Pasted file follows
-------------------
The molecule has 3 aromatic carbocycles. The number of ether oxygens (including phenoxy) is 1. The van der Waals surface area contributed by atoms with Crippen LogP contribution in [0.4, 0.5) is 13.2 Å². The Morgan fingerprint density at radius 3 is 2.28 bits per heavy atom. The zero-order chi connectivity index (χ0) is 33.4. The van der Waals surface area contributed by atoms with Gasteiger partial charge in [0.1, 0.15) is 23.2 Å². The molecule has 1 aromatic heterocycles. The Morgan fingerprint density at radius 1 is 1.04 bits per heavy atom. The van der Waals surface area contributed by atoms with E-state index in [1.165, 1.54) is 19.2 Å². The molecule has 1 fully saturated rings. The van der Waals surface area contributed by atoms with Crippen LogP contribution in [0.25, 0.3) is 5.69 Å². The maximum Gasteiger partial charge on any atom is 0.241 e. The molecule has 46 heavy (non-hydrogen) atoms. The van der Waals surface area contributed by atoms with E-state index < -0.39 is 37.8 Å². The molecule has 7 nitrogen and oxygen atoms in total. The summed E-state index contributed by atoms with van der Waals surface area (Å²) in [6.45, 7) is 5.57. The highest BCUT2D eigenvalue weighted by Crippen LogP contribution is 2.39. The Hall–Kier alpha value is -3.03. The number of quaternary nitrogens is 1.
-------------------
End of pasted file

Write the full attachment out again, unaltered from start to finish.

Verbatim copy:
The molecule has 3 aromatic carbocycles. The number of ether oxygens (including phenoxy) is 1. The van der Waals surface area contributed by atoms with Crippen LogP contribution in [0.4, 0.5) is 13.2 Å². The Morgan fingerprint density at radius 3 is 2.28 bits per heavy atom. The zero-order chi connectivity index (χ0) is 33.4. The van der Waals surface area contributed by atoms with Gasteiger partial charge in [0.1, 0.15) is 23.2 Å². The molecule has 1 aromatic heterocycles. The Morgan fingerprint density at radius 1 is 1.04 bits per heavy atom. The van der Waals surface area contributed by atoms with E-state index in [1.165, 1.54) is 19.2 Å². The molecule has 1 fully saturated rings. The van der Waals surface area contributed by atoms with Crippen LogP contribution in [0.25, 0.3) is 5.69 Å². The maximum Gasteiger partial charge on any atom is 0.241 e. The molecule has 46 heavy (non-hydrogen) atoms. The van der Waals surface area contributed by atoms with E-state index < -0.39 is 37.8 Å². The molecule has 7 nitrogen and oxygen atoms in total. The summed E-state index contributed by atoms with van der Waals surface area (Å²) in [6.45, 7) is 5.57. The highest BCUT2D eigenvalue weighted by Crippen LogP contribution is 2.39. The Hall–Kier alpha value is -3.03. The number of quaternary nitrogens is 1.